I sometimes wonder about the statements of conviction we make. I’m firm believer in making very few commitments quickly while making damn sure you always keep the ones you do make. But absolute statements, declarations, and manifestos are some of the most easy things to say. They role right off the tongue and theological books are full of them. For example, I offer this statement:
I would rather die than end up unfaithful to my wife; I would rather die than deny by a profligate life what I have taught in my books; I would rather die than deny or disown the gospel. (D. A. Carson, How Long, O Lord? Reflections on Suffering and Evil [Grand Rapids: Baker, 1990], 120).
Based on this, I think only two conclusions about D.A. Carson are possible. Either he is far more mature as a Christian and a person than I shall likely ever be (which is certainly possible) or he is just making sentimental statements that make for well-selling evangelical devotional books (which, I think may also be possible, but I hope, less likely).
Now I’ll just be honest here, I would damn well rather cheat on my wife and deal with the horror that would unfold from that than get killed. Certainly I know that wouldn’t be a moral act in any sense, but I know good and well that if someone put a gun to my head and presented me with that alternative that I’d most likely cave. Maybe I’m underestimating the power of my own affections here, but I don’t think so. I’d certainly rather live at variance from my writings than cease to live. Disown the gospel? I think on something that stark I might have a chance, but for all I know I’d end up going through a series of denials and recantations not unlike the Anabaptist martyr Balthasar Hubmaier.
Now certainly I agree that in all of the examples that Carson offers I agree that we should rather die than give in to such forms of sin and compromise. And maybe Carson has had experiences in which these convictions have been tested. I have not and as such I feel very uncomfortable making statements about myself with such boldness. I fear such statements tends very quickly towards bravado and reflect a sort of fanciful self-construction. Or at least I know that that’s what I’d be doing if I made those statements.
Do we not end up conjuring up notions of our own indefectability with statements like this? We seem to implicitly claim to have come to some sort of indubitable self-knowledge and are certain that we are the kind of persons who above all would never do this. Is not the message of the gospel often that we will indeed do exactly this? Does not the message of gospel constantly remind us that we are the betrayers of the truth? Statements of the sort that Carson makes seem to bear within themselves a grammar that is inappropriate to the whole discourse of Christian discipleship. To say something like “I would rather die than deny the gospel” is often really saying “I am a person who cannot be shaken and I know it.” Such statements sound far too bold for me. “Even if everyone else deserts you, I will never desert you!”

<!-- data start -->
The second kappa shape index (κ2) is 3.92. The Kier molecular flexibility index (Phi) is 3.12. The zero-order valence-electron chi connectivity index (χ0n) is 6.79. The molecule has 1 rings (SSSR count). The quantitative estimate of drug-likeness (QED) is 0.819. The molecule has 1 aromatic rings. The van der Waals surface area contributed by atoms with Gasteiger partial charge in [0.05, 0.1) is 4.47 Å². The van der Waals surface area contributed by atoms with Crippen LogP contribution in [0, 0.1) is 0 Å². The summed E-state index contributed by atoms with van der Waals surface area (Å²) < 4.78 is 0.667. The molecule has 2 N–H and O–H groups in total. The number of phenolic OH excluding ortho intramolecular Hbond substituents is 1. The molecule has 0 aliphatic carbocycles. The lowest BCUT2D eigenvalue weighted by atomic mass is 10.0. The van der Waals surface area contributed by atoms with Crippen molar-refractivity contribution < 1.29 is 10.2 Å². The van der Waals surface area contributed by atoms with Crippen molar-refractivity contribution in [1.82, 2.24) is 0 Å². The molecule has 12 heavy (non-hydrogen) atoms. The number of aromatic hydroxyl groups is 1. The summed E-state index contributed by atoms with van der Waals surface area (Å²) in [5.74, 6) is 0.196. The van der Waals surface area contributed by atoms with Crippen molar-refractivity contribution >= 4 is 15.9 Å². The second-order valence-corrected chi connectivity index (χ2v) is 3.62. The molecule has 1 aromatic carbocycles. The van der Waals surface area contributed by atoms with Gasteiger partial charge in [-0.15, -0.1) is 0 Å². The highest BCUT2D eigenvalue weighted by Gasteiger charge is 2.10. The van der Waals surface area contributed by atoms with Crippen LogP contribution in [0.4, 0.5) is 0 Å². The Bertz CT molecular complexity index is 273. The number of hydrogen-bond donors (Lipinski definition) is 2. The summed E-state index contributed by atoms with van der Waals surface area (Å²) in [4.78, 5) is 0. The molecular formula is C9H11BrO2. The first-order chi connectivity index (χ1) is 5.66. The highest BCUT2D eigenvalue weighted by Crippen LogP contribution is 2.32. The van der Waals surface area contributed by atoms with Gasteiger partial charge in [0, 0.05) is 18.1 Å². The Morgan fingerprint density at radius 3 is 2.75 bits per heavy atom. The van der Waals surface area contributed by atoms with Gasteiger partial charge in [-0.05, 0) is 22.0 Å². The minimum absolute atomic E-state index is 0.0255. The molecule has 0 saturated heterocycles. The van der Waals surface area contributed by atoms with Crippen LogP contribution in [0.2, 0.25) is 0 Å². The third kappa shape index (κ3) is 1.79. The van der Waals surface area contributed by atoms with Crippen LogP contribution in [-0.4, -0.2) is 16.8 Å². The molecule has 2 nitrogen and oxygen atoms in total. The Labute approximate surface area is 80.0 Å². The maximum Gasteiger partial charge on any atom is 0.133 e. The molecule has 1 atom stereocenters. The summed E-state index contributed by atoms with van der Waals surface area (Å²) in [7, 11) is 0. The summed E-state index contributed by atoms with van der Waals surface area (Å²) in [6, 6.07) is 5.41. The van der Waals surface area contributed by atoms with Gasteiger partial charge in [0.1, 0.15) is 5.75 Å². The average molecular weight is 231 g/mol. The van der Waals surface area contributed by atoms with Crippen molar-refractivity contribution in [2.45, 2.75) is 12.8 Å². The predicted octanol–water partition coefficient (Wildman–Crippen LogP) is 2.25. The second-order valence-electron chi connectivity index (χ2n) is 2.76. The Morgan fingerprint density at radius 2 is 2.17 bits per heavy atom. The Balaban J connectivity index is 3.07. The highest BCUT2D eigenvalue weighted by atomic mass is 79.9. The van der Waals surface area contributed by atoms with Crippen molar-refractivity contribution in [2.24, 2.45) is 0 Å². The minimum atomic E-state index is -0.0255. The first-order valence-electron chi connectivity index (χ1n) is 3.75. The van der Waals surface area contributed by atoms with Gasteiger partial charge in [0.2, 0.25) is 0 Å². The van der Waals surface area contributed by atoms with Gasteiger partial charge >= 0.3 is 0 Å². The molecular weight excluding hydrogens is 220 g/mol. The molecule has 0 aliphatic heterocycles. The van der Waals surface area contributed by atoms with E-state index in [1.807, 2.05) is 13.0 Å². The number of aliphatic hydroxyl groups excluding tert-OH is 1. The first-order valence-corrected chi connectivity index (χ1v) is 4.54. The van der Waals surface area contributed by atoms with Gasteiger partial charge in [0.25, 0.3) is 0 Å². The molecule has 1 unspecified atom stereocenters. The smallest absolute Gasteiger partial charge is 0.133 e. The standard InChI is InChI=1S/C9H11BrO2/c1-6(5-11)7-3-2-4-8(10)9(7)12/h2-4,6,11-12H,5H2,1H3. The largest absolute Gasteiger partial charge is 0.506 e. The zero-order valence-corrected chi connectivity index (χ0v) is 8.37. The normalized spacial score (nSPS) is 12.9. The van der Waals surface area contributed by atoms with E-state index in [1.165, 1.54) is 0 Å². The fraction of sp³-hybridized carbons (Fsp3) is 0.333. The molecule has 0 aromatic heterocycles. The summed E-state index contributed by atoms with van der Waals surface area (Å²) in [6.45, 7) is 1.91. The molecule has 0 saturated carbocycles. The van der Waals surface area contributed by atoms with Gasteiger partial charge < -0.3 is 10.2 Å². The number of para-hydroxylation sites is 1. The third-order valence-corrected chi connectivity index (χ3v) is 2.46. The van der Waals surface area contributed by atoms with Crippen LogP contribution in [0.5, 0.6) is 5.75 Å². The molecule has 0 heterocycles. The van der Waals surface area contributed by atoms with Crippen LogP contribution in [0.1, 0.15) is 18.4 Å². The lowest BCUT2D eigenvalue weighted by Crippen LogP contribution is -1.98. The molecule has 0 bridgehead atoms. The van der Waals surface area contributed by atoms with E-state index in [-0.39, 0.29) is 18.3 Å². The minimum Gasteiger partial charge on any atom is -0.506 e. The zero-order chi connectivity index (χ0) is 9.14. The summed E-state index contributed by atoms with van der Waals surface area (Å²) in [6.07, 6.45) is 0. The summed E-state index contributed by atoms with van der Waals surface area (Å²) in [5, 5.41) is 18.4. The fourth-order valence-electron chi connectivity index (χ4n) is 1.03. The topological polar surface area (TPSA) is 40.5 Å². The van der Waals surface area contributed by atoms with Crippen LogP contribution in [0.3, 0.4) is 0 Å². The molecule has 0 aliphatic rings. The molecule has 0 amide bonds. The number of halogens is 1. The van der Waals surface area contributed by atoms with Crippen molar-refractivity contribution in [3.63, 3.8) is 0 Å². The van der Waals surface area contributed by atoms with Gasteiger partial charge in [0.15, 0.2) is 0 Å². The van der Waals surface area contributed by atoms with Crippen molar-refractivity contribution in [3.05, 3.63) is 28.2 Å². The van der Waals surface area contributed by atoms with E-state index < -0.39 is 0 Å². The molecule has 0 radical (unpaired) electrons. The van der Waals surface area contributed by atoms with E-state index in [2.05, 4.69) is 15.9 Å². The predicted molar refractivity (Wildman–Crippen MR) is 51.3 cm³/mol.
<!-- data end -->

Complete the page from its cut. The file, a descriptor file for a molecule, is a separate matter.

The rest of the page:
I for one am terrified of death and can’t stand acute pain in the least. (People, if the persecution starts you all need to go into hiding immediately. I am going to break fast if the torture starts.) I have no confidence in my ability to become a faithful martyr of the Christian confession. I cannot imagine writing down in a book that I would rather die than disown the gospel. I do not find the resources of moral certainty in myself that Carson seems to find within (Let me emphasize, I hesitate to impute duplicity to him; I just know what those lines would mean if I were to write them). If I were to make statements about my own moral resolve on the basis of the gospel I don’t know any other way to state them than in the interrogative: “Can these dry bones live?”
I wonder if a truly biblical spirituality should perhaps avoid the indicative mood altogether? The indicative makes statements about the reality of the present, but the faith of the resurrection is premised on the horror of the past and the promise of the future fracturing the givenness of the present and suffusing it with apocalyptic hope. A faith that lives between promise and hope exists in the linguistic mode of supplication, of trembling, of desperate hope in the future of the one who has promised that his Life will be the end of all things. We are called, not into moral certitude and self-confidence in our development as Christians, but rather to the wild patience of those who follow one who always remains beyond our grasp.
We must begin, not with an assertion of our own indefectability, however well-founded our confidence might be. The mystery of salvation includes the claim that those closest to Jesus often refuse to be found alongside him in his sufferings. We must begin, rather in the assertion of our radical defectability. Only then can we embrace the hope that lies precisely outside of ourselves in Christ and the promise of his apocalypse. “If we are faithless he remains faithful, for he cannot deny himself.”